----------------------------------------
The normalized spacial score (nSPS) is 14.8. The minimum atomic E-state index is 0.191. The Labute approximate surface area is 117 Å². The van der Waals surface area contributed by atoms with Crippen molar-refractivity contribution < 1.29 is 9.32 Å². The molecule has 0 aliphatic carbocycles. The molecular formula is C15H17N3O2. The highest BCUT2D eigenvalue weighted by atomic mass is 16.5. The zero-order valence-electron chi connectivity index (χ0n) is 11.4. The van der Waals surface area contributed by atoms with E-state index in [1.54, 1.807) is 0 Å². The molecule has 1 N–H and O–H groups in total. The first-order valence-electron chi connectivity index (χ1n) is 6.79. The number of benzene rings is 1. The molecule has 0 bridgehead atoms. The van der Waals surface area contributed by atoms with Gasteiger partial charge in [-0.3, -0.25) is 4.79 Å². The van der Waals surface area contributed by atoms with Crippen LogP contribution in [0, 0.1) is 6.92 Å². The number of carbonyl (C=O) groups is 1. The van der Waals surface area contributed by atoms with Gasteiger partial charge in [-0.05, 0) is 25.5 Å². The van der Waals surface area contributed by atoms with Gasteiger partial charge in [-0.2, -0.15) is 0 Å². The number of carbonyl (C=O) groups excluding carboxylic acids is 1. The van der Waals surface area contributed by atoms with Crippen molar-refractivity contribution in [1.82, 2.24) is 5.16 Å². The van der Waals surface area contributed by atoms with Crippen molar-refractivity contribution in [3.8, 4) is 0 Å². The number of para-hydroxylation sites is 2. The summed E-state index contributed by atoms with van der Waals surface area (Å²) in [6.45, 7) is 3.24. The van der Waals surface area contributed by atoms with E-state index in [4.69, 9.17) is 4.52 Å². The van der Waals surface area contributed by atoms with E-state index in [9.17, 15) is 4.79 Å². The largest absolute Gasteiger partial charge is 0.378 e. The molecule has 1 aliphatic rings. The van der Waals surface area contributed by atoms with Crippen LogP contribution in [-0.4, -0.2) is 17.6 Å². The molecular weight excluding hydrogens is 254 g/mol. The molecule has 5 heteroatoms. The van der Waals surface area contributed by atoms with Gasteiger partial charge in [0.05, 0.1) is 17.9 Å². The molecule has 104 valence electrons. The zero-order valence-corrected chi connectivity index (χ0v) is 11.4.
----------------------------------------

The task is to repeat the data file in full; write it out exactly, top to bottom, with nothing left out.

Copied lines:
The normalized spacial score (nSPS) is 14.8. The minimum atomic E-state index is 0.191. The Labute approximate surface area is 117 Å². The van der Waals surface area contributed by atoms with Crippen molar-refractivity contribution < 1.29 is 9.32 Å². The molecule has 0 aliphatic carbocycles. The molecular formula is C15H17N3O2. The highest BCUT2D eigenvalue weighted by atomic mass is 16.5. The zero-order valence-electron chi connectivity index (χ0n) is 11.4. The van der Waals surface area contributed by atoms with E-state index in [1.54, 1.807) is 0 Å². The molecule has 1 N–H and O–H groups in total. The first-order valence-electron chi connectivity index (χ1n) is 6.79. The number of benzene rings is 1. The molecule has 0 bridgehead atoms. The van der Waals surface area contributed by atoms with Gasteiger partial charge in [-0.3, -0.25) is 4.79 Å². The van der Waals surface area contributed by atoms with Crippen LogP contribution in [0, 0.1) is 6.92 Å². The number of carbonyl (C=O) groups is 1. The van der Waals surface area contributed by atoms with Gasteiger partial charge in [-0.05, 0) is 25.5 Å². The van der Waals surface area contributed by atoms with Gasteiger partial charge in [-0.2, -0.15) is 0 Å². The number of carbonyl (C=O) groups excluding carboxylic acids is 1. The van der Waals surface area contributed by atoms with Crippen molar-refractivity contribution in [1.82, 2.24) is 5.16 Å². The van der Waals surface area contributed by atoms with Crippen molar-refractivity contribution in [3.8, 4) is 0 Å². The number of para-hydroxylation sites is 2. The summed E-state index contributed by atoms with van der Waals surface area (Å²) in [6.45, 7) is 3.24. The van der Waals surface area contributed by atoms with E-state index in [4.69, 9.17) is 4.52 Å². The van der Waals surface area contributed by atoms with E-state index in [9.17, 15) is 4.79 Å². The largest absolute Gasteiger partial charge is 0.378 e. The molecule has 1 aliphatic rings. The van der Waals surface area contributed by atoms with Crippen LogP contribution in [-0.4, -0.2) is 17.6 Å². The molecular weight excluding hydrogens is 254 g/mol. The molecule has 5 heteroatoms. The van der Waals surface area contributed by atoms with Gasteiger partial charge in [0.05, 0.1) is 17.9 Å². The molecule has 104 valence electrons. The zero-order valence-corrected chi connectivity index (χ0v) is 11.4.